Friday, November 8, 2013

I'm Not Sure How To Take This . . .

Cubby continues to enjoy his time at preschool. So much so, in fact, that he's started going on Tuesdays as well as on Wednesdays and Thursdays.

Thankfully, his teacher, whom I like very much, seems to appreciate his more, uh, unusual personality traits. At least I think she does. When I picked him up yesterday, she told me he always has the best ideas*. And then she said, "Sometimes I just look at him and think, 'Is he from the Middle Ages or something?'"


I think that was meant as a compliment. I hope so, anyway. And if it isn't, I'm not going to ask what she meant because I don't want to know.

* She was kind enough not to mention how he tends to be somewhat forceful in his insistence that HIS ideas are the ONLY ideas worth considering. Perhaps she figured I knew about that already. Or perhaps every three-year-old is like that, so she doesn't even pay attention to it anymore.

Thursday, November 7, 2013

Weird Great Minds Thinking Alike

There was a day last week when Charlie was all about doing this:

And I almost made myself ill laughing at him.

Then, later that same day and completely independently . . .

Cubby went with a bag instead of a box, but same idea.

And of course, when Charlie saw him, he was all, "Awesome! Someone else to play my game!" So . . .

Needless to say, this was one of the more entertaining days I've had recently.

Wednesday, November 6, 2013

Killing the Joy

Is there a child in the world who can resist the loud, joyful noise of popping bubble wrap? None that I've met. My children are no exception, so when the MiL got a box with a sheet of bubble wrap in it, Cubby commandeered it for a good popping session.

It had nice big bubbles on it, which of course make the best noise and are also easier to pop, so I figured he'd manage okay. But after a minute of no popping, he brought it to me requesting help.

Which is when I discovered the existence of un-poppable bubble wrap.

Yes. There is now a kind of bubble wrap in which the bubbles are all interconnected in horizontal rows, so instead of being able to squeeze the bubble hard enough that the pressure makes the plastic pop, the air is just pushed into the next bubble in the row, thereby rendering it un-poppable. What a screw.

I don't know who is responsible for this "innovation," but I can only hope it doesn't catch on. Because un-poppable bubble wrap is an abomination. And no fun at all.

Sunday, November 3, 2013

In the Library at Blackrock

We have a room in our house that is called--somewhat grandiosely and inaccurately--the library. It is not, as the name would have you imagine, a large room filled with floor-to-ceiling bookshelves on many levels, with one of those movable ladders to reach the upper shelves and big leather chairs and a fireplace that's always burning and Oriental rugs and . . . well, and all that.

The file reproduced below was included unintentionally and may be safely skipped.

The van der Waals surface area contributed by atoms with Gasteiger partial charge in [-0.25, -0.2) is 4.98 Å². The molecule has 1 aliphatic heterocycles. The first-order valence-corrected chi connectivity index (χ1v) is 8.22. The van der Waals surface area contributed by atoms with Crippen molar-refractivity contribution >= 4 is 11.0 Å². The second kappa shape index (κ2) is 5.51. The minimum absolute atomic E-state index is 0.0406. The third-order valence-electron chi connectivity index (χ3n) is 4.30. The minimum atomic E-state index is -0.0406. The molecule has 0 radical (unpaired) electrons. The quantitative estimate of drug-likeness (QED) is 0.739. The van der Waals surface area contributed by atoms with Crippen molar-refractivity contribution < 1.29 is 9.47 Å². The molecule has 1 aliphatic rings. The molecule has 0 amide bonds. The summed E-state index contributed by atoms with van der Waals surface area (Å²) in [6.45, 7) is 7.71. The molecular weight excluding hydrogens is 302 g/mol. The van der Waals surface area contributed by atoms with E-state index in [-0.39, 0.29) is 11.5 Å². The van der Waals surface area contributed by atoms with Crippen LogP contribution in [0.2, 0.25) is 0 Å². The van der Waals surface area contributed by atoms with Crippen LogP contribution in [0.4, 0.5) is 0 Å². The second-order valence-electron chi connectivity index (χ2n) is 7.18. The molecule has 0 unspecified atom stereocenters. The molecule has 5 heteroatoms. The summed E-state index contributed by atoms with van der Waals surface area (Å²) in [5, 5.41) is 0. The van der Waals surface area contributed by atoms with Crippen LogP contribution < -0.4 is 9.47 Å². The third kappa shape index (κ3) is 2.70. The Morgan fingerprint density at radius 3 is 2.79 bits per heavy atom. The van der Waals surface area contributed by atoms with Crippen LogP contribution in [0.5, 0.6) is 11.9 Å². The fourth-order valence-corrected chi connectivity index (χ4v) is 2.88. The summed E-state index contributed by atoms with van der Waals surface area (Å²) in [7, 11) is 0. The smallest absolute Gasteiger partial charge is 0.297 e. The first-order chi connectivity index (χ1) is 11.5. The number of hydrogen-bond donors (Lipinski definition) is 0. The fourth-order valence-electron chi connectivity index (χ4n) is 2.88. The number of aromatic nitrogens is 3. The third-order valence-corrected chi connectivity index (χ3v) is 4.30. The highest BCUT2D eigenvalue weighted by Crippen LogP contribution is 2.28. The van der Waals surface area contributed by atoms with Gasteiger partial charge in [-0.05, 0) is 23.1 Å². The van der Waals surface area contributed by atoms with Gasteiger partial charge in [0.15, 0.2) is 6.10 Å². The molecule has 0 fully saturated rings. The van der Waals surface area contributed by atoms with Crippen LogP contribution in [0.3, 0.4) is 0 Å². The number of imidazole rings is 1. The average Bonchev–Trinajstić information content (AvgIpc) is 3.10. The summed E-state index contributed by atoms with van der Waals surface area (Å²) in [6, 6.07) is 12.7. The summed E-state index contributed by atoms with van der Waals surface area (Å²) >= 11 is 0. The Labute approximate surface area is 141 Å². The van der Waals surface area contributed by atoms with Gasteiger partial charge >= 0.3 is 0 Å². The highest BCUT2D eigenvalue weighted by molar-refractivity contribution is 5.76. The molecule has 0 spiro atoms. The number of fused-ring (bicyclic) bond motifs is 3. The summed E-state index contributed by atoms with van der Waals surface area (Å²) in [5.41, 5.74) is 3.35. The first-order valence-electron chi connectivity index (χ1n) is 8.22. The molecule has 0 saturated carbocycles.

I've always wanted a library like that. But it's probably a good thing I don't have one, because I also don't have any servants. And with no servants, who is it who has to remove every damn book from the shelves, dust them all individually, and then scrub the shelves?

Yup. That would be me.

So it's a good thing our library is just this*:

Seriously, where are my servants? What a mess.

The top shelves are all very old books that have been here since the world began. Or at least since the turn of the 20th century. I know we have some rare and valuable books in there, probably more than I know about, actually, and they should really be taken care of more. Or, uh, at all. They're never actually read, which means they just sit there collecting dust and making it really difficult to clean the shelves.

The bottom shelves hold the children's books, so at least those shelves have been cleaned recently. The top shelves, though? Never cleaned since I've lived here. And that's over seven years now.


So I steeled myself for an alarming amount of dirt and dove in.

First I removed the books from the top shelf and dusted them all individually with a damp rag, putting them on the dining room table as I finished. 

You can maybe imagine the layer of dust on the top edge. Or maybe you can't. Gross.

This part was accomplished while Charlie ran around downstairs pulling the phone off the hook, climbing up on the kitchen table, chasing the cat . . . you know, the usual.

Then, when he went down for a nap, I hauled in the ladder.

It is possible I could have reached the top of the shelving without using the ladder, but I wouldn't have been able to see what I was doing. And I really, really did not want to reach up there blindly. For all I knew, there would be a mummified mouse or something up there. We have a history of unexpected rodent carcasses, you may remember.

So, the ladder. There was a layer of dust on the top part about a quarter inch deep. I scrubbed and wiped and scrubbed and wiped some more on all the surfaces of the top shelf until it was as clean as I could make it. 

Only five more shelves and about two hundred more books to go! Yay.

* This is but a small fraction of books in our entirely-too-literate household, which is why it's kind of dumb to call this the library, as if all the books we possess are in this one room.